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Women Left Behind? Poverty and Headship in Africa

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Two stylized facts about poverty in Africa motivate this article: female-headed households tend to be poorer, and poverty has been falling in the aggregate since the 1990s. These facts raise two questions. First, how have female-headed households fared? Second, what role have they played in Africa’s impressive recent aggregate growth and poverty reduction? Using data covering the entire region, we reexamine the current prevalence and characteristics of female-headed households and ask whether their prevalence has been rising, what factors have been associated with such changes since the mid-1990s, and whether poverty has fallen equiproportionately for male- and female-headed households. Lower female headship is associated with higher gross domestic product. However, other subtle transformations occurring across Africa—changes in marriage behavior, family formation, health, and education—are positively related to female headship, resulting in a growing share of female-headed households. This shift has been happening alongside declining aggregate poverty incidence. However, rather than being left behind, female-headed households have generally seen faster poverty reduction. As a whole, this group has contributed substantially to the reduction in poverty despite their smaller share in the population.

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  1. Begun with the seminal paper by Buvinic et al. (1978).

  2. Posel and Rogan (2012) explored the issue for South Africa for 1997–2006.

  3. Regressions using the DHS-based alternatives give similar results.

  4. At the time of writing, it was unclear what the equivalent poverty line would be when using the newly released 2011 PPP. However, different PPPs do not affect comparisons within country, the focus here.

  5. We adjust the poverty line to $2.80/day (equivalent to $1.25 when switching to the square root scale) using a pivot point of N = 5 (Ravallion 2015).

  6. Comparability was defined based on the consumption module and survey design: same survey months, similar survey design, diary/recall consistency, and national representativeness.

  7. Similar FHH prevalence rates are obtained using the consumption surveys.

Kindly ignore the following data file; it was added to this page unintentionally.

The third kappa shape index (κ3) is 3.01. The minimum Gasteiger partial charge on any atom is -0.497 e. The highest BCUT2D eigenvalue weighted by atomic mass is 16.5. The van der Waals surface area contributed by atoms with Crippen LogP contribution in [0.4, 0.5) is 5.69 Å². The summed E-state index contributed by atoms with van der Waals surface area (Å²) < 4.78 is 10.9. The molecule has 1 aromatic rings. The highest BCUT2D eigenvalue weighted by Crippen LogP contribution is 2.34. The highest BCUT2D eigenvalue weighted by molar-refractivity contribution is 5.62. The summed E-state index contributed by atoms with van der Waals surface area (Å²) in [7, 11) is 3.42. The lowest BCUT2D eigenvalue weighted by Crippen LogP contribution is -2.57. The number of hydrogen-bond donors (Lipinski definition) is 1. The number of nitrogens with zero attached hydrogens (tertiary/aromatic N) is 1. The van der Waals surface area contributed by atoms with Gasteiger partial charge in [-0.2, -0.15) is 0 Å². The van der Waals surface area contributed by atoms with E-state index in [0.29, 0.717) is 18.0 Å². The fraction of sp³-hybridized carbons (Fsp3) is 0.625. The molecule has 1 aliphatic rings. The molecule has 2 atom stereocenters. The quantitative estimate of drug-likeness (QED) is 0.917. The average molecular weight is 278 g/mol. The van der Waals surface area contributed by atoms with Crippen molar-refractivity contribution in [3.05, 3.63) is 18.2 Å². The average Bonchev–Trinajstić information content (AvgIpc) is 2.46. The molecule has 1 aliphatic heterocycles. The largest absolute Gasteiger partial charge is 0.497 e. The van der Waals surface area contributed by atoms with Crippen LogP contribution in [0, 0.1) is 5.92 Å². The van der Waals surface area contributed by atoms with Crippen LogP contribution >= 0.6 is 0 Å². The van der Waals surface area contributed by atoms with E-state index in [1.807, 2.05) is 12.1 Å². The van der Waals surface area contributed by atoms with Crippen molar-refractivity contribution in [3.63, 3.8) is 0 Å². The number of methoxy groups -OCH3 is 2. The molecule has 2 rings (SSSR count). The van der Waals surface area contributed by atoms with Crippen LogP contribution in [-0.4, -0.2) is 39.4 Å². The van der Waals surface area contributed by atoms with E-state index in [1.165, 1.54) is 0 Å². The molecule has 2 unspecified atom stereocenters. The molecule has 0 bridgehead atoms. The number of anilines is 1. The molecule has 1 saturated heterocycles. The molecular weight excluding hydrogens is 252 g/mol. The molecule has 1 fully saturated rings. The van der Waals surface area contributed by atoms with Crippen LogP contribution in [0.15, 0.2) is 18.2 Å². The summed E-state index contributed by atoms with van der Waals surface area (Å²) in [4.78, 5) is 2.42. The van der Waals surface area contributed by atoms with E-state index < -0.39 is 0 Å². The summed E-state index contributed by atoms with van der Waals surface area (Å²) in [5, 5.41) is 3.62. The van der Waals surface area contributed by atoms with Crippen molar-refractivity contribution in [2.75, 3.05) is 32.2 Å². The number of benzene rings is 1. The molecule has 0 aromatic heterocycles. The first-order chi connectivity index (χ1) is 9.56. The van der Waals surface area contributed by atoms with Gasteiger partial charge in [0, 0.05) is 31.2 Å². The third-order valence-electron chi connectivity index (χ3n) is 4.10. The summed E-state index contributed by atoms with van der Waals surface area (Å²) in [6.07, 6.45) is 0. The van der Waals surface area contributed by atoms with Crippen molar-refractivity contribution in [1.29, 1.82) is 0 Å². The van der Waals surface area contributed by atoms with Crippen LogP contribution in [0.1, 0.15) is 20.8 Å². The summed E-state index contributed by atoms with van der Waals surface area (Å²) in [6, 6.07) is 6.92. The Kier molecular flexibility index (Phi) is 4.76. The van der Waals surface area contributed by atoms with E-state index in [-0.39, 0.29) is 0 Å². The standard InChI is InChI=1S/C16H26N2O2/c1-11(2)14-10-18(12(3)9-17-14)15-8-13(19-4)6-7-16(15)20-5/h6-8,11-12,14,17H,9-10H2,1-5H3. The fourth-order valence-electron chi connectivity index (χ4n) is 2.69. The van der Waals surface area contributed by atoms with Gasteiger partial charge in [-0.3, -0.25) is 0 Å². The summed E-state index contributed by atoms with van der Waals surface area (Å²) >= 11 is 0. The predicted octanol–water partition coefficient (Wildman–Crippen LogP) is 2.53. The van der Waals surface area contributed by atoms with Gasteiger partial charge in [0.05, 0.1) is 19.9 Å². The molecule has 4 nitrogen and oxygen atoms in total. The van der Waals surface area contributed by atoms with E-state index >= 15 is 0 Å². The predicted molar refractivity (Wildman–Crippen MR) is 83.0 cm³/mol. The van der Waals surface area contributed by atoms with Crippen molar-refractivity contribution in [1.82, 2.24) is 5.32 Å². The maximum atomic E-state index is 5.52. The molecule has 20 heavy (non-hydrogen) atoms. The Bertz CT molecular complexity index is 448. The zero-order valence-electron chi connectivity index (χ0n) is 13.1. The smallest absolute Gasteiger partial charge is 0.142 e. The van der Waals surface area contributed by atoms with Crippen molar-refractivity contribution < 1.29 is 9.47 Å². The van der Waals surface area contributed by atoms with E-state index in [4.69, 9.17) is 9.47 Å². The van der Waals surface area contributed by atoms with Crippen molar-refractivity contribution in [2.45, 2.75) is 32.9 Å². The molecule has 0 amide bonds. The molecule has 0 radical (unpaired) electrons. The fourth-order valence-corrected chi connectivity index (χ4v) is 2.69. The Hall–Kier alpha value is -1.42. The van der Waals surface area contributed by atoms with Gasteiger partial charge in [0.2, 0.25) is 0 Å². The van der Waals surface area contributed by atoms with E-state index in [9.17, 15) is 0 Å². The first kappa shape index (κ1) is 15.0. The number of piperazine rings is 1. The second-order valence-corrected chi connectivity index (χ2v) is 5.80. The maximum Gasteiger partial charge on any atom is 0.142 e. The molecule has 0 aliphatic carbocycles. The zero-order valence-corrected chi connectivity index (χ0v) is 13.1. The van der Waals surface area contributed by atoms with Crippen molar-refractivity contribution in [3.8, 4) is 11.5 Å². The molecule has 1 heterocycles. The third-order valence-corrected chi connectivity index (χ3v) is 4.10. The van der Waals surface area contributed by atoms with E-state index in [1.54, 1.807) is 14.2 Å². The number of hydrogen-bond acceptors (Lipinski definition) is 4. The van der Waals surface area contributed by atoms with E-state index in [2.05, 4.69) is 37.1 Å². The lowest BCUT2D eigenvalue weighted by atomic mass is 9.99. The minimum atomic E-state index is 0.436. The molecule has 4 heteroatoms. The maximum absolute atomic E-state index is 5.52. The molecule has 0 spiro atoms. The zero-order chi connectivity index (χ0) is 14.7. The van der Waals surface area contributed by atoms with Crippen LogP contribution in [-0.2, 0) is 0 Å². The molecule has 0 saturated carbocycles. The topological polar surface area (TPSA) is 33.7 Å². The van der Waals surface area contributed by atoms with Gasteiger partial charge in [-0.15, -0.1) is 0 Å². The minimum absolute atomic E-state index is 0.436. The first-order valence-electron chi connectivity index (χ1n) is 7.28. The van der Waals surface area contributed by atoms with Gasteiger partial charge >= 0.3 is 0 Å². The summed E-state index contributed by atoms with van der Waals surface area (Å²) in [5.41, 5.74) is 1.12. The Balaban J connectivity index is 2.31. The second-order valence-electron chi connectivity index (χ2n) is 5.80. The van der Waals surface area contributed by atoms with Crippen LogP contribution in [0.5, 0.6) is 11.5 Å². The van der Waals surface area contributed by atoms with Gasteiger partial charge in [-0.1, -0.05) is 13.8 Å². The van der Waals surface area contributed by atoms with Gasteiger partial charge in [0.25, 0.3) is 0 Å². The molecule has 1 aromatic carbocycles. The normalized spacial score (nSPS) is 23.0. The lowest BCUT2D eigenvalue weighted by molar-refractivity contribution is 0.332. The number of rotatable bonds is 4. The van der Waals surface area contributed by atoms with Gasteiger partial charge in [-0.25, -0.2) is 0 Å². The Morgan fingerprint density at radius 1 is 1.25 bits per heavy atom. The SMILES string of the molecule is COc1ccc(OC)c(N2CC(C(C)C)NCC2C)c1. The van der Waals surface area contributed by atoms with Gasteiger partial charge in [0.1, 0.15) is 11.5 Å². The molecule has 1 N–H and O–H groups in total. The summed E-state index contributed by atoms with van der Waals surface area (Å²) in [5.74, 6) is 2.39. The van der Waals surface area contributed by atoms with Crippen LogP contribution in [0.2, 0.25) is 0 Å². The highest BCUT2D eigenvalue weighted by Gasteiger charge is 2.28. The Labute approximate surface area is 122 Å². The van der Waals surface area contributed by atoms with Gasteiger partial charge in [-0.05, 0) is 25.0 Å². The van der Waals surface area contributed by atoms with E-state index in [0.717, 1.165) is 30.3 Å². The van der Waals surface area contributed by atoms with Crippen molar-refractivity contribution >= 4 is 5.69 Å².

8. The wealth index is a composite measure of a household’s living standards generated using principal components analysis using data on the ownership of assets and amenities. It places households on a continuous scale of relative wealth and into wealth quintiles.

  9. Table S1.2 in Online Resource 1 provides the list of countries by macro region. The sample is restricted to the 26 countries with at least two surveys and uses the earliest and latest years (52 surveys total).

  10. Chad (1996–2004), Congo (2005–2011), and Lesotho (2004–2009) have fewer years between surveys than other countries (Table S1.2, Online Resource 1).

  11. When we run the model with country fixed effects, we observe two main findings. First, conditional on all controls, only years of education and age at first marriage retain a significant association with the dependent variable. We conclude that, as expected, the fixed-effects estimator has little power for identifying the effect of variables that vary more across than within countries over time. Second, the trend remains significant and unaccounted for by the regressors. Thus, although the fixed effects pick up omitted factors and explain within-country variance, this is insufficient to account for changes over time and is not the result of the dropped observations: the trend remains fully explained by the OLS run without the eight countries.

  12. Online Resource 1 provides data definitions and sources.

  13. Our findings are not inconsistent with evidence that higher education and age at first marriage are associated with lower divorce prevalence (Clark and Brauner-Otto 2015). These and other factors may simultaneously reduce divorce rates but put upward pressure on the formation of FHHs through other processes, such as fewer remarriages following a dissolution.

  14. Computed using the REGO command in STATA (Huettner and Sunder 2012). REGO decomposes the R 2 into the contribution of the regressors into Shapley (for individual regressors) or Owen values (for within-group regressors). We restrict the decomposition to Shapley values.

  15. Logging the changes and plotting the proportional changes gives a similar picture.

  16. This is a type of decomposition proposed by Ravallion and Huppi (1991).

  17. The corresponding decomposition is not presented because it provides little additional information given the small group sizes.

  18. The number of country spells is sometimes lower because of missing marital status for some countries.

  19. See Online Resource 1, Fig. S2.2.


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The authors are grateful to Elena Bardasi, Mayra Buvinic, Luc Christiaensen, Louise Grogan, Sylvie Lambert, Martin Ravallion, Adam Wagstaff, the journal’s three referees, and seminar participants at the World Bank, the University of Fribourg, Switzerland, and the 2015 ECINEQ Conference for useful comments. They also thank the World Bank Research Support Budget for its funding support. These are the views of the authors and need not reflect those of the World Bank and its affiliated organizations.

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Correspondence to Dominique van de Walle.

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Milazzo, A., van de Walle, D. Women Left Behind? Poverty and Headship in Africa. Demography 54, 1119–1145 (2017).

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